It probably comes as no surprise that we Americans pay more for our prescription medications -around $1,200 per year- than anyone else in the world.
And that figure is just an average. If you have a chronic or complex illness, your out-of-pocket costs can be much higher.
Why Do Prescription Drugs Cost So Much More In America?
The U.S., unlike most other countries, doesn’t regulate prices on prescription medications. Drug companies can charge whatever they want. And Americans are expected to bear the burden of these costs.
For instance, Gilead Sciences slapped an $84,000 price tag on its hepatitis C drug, Solvadi. When insurance companies and Medicare have to fork over millions to cover expensive medications like this, all Americans pay the price through higher premiums, deductibles and co-pays.
Drug manufacturers argue that these lavish prices are necessary because it costs so much to develop new medications. But according to an article in U.S. News & World Report, the pharmaceutical industry spends TWICE AS MUCH on marketing to doctors than it does on research and development.
Until lawmakers step up to the plate and put a cap on drug prices, we’ll have to fend for ourselves.
Here are 7 ways that can help you save money on your medications:
Choose Generics When Possible
Generic medications are almost always less expensive than their brand name counterparts.
Always ask your provider to prescribe generics if possible. And keep in mind that many insurance companies won’t pay for brand name medications if there’s a generic equivalent.
It pays to shop around. Go to GoodRx.com to compare the prices of your medications at different pharmacies. You’ll be surprised at how much the costs can differ from one place to the next.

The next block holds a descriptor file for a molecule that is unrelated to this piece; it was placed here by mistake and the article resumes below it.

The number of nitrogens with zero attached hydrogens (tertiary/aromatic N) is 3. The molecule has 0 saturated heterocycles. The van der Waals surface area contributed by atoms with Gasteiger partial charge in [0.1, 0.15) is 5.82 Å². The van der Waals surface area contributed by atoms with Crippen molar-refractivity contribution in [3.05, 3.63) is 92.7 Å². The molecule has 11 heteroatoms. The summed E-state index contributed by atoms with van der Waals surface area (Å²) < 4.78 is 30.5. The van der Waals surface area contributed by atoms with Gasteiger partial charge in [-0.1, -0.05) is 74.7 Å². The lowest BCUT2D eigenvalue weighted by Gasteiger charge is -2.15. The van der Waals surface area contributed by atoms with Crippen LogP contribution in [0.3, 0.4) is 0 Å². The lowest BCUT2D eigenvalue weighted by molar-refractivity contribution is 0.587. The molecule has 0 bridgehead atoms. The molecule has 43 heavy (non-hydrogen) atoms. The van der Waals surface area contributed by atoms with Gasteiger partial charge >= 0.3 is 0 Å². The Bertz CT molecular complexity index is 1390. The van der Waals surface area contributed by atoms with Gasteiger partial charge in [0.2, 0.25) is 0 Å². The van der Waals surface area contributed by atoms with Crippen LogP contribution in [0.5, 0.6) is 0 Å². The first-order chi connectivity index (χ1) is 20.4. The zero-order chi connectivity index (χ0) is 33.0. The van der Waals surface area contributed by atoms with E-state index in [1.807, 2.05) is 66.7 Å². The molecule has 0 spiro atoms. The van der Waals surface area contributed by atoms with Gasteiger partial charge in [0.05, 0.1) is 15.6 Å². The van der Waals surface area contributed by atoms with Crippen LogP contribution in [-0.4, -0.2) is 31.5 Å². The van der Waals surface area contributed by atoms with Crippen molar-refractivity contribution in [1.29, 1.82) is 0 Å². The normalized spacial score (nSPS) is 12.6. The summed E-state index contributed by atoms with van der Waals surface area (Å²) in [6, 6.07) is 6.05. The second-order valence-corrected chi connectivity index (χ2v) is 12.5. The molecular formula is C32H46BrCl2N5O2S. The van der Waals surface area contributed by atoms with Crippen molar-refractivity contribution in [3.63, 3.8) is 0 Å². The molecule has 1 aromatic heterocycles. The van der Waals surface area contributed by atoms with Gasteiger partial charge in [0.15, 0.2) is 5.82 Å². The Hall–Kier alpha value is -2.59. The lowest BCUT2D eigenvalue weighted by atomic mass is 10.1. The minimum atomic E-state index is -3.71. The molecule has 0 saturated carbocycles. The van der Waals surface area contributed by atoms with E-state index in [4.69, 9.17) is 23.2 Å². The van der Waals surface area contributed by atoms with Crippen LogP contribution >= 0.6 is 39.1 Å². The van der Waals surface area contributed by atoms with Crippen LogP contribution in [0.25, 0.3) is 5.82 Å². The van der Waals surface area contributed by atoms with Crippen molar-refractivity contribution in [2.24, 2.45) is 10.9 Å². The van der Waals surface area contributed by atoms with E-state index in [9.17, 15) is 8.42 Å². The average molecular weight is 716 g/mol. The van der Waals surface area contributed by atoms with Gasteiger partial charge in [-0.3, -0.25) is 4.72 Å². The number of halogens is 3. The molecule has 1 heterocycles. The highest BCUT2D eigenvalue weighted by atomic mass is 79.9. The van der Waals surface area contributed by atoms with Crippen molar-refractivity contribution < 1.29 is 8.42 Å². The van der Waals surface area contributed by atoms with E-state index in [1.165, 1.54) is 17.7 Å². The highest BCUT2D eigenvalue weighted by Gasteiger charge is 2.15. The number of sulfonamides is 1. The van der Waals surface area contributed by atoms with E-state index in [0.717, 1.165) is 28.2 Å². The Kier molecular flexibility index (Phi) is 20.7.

Consider “Big Box” Pharmacies
Many pharmacies located in ‘big box’ stores, like Walmart and Costco, offer really great prices on generic drugs. You can usually get a 30-day prescription for around $4.
These chain pharmacies are definitely worth considering if you want to save a few bucks on your prescriptions.
Request Higher Dose Tablets
A 30-day prescription for thirty, 20-mg pills would likely cost you the same as it would for thirty, 40-mg tablets. Ask your provider if it’s possible, and safe, to get your medications as ‘double-dose’ so you can split them with a pill cutter.
NEVER split pills without talking to your provider and pharmacist. For safety reasons, some medications can never be cut or crushed.
Consider Crossing the Border
Believe it or not, tens of millions of Americans go outside the U.S. every year for their medications. Prices on certain drugs in countries like Canada and Mexico can be considerably less than they are in America.
Just be aware, it’s not technically legal to bring foreign medications back across the border. Fortunately, no one has ever been prosecuted for doing it. Also, keep in mind that the FDA doesn’t ensure the safety of drugs purchased outside the U.S.
Check Out International Online Pharmacies
If you aren’t ready to travel to another country to buy your medications, consider international online pharmacies. You can find accredited ones at PharmacyChecker.com.
Again, the FDA can’t ensure the safety of medications purchased abroad.
Explore Prescription Assistance Programs
You may be able to get help paying for your medications through a prescription assistance program. Here are a few for you to check out:
- State Pharmaceutical Assistance Programs
- Partnership for Prescription Assistance
- Medicare Extra Help Program
You can also contact drug manufacturers directly to see if they’re offering any discounts or assistance programs.
If you have a minute, write to your elected officials and let them know you demand fair and transparent pricing when it comes to your medications and healthcare. Find your representative at USA.gov.
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